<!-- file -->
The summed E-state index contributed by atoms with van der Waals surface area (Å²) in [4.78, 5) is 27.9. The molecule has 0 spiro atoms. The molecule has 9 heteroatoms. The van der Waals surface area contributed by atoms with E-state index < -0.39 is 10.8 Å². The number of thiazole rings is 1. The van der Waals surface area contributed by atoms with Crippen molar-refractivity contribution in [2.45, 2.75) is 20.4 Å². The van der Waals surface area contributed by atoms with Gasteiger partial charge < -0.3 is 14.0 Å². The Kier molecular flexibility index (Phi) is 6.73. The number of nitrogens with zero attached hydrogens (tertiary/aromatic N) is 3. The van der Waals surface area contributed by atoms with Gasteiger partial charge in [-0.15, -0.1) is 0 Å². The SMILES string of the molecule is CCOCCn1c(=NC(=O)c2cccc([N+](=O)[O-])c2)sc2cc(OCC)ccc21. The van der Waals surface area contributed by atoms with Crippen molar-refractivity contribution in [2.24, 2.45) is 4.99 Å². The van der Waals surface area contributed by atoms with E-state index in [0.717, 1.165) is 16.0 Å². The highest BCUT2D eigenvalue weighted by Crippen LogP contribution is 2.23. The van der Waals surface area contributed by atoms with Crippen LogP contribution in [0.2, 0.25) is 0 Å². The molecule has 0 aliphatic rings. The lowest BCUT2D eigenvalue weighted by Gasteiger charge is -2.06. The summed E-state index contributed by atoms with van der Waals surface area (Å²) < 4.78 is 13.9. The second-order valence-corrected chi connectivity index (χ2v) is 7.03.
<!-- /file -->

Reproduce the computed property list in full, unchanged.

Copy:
The summed E-state index contributed by atoms with van der Waals surface area (Å²) in [4.78, 5) is 27.9. The molecule has 0 spiro atoms. The molecule has 9 heteroatoms. The van der Waals surface area contributed by atoms with E-state index < -0.39 is 10.8 Å². The number of thiazole rings is 1. The van der Waals surface area contributed by atoms with Crippen molar-refractivity contribution in [2.45, 2.75) is 20.4 Å². The van der Waals surface area contributed by atoms with Gasteiger partial charge < -0.3 is 14.0 Å². The Kier molecular flexibility index (Phi) is 6.73. The number of nitrogens with zero attached hydrogens (tertiary/aromatic N) is 3. The van der Waals surface area contributed by atoms with Gasteiger partial charge in [-0.15, -0.1) is 0 Å². The SMILES string of the molecule is CCOCCn1c(=NC(=O)c2cccc([N+](=O)[O-])c2)sc2cc(OCC)ccc21. The van der Waals surface area contributed by atoms with Crippen molar-refractivity contribution in [2.24, 2.45) is 4.99 Å². The van der Waals surface area contributed by atoms with E-state index in [0.717, 1.165) is 16.0 Å². The highest BCUT2D eigenvalue weighted by Crippen LogP contribution is 2.23. The van der Waals surface area contributed by atoms with Crippen LogP contribution in [0.2, 0.25) is 0 Å². The molecule has 0 aliphatic rings. The lowest BCUT2D eigenvalue weighted by Gasteiger charge is -2.06. The summed E-state index contributed by atoms with van der Waals surface area (Å²) < 4.78 is 13.9. The second-order valence-corrected chi connectivity index (χ2v) is 7.03.